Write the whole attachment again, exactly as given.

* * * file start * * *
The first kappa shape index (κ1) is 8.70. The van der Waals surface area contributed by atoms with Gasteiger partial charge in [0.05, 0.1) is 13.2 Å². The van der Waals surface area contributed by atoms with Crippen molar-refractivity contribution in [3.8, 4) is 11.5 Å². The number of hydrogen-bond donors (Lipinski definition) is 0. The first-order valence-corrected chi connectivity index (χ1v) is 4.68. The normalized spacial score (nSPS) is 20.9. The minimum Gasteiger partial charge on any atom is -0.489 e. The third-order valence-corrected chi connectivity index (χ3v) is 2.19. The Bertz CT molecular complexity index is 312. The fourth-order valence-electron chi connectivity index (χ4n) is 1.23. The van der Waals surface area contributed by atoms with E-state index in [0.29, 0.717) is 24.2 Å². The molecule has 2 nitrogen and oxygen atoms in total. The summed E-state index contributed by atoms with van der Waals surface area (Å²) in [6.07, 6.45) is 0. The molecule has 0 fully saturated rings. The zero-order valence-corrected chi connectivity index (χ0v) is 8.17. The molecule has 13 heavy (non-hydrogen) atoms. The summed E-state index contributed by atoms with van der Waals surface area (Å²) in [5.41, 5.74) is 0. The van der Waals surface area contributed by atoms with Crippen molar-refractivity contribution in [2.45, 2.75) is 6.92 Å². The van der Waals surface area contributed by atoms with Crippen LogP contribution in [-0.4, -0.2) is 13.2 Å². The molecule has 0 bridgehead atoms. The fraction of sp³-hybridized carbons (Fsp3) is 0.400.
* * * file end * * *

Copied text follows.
The first kappa shape index (κ1) is 8.70. The van der Waals surface area contributed by atoms with Gasteiger partial charge in [0.05, 0.1) is 13.2 Å². The van der Waals surface area contributed by atoms with Crippen molar-refractivity contribution in [3.8, 4) is 11.5 Å². The number of hydrogen-bond donors (Lipinski definition) is 0. The first-order valence-corrected chi connectivity index (χ1v) is 4.68. The normalized spacial score (nSPS) is 20.9. The minimum Gasteiger partial charge on any atom is -0.489 e. The third-order valence-corrected chi connectivity index (χ3v) is 2.19. The Bertz CT molecular complexity index is 312. The fourth-order valence-electron chi connectivity index (χ4n) is 1.23. The van der Waals surface area contributed by atoms with E-state index in [0.29, 0.717) is 24.2 Å². The molecule has 2 nitrogen and oxygen atoms in total. The summed E-state index contributed by atoms with van der Waals surface area (Å²) in [6.07, 6.45) is 0. The molecule has 0 fully saturated rings. The zero-order valence-corrected chi connectivity index (χ0v) is 8.17. The molecule has 13 heavy (non-hydrogen) atoms. The summed E-state index contributed by atoms with van der Waals surface area (Å²) in [5.41, 5.74) is 0. The van der Waals surface area contributed by atoms with Crippen molar-refractivity contribution in [2.45, 2.75) is 6.92 Å². The van der Waals surface area contributed by atoms with Crippen LogP contribution in [-0.4, -0.2) is 13.2 Å². The molecule has 0 bridgehead atoms. The fraction of sp³-hybridized carbons (Fsp3) is 0.400.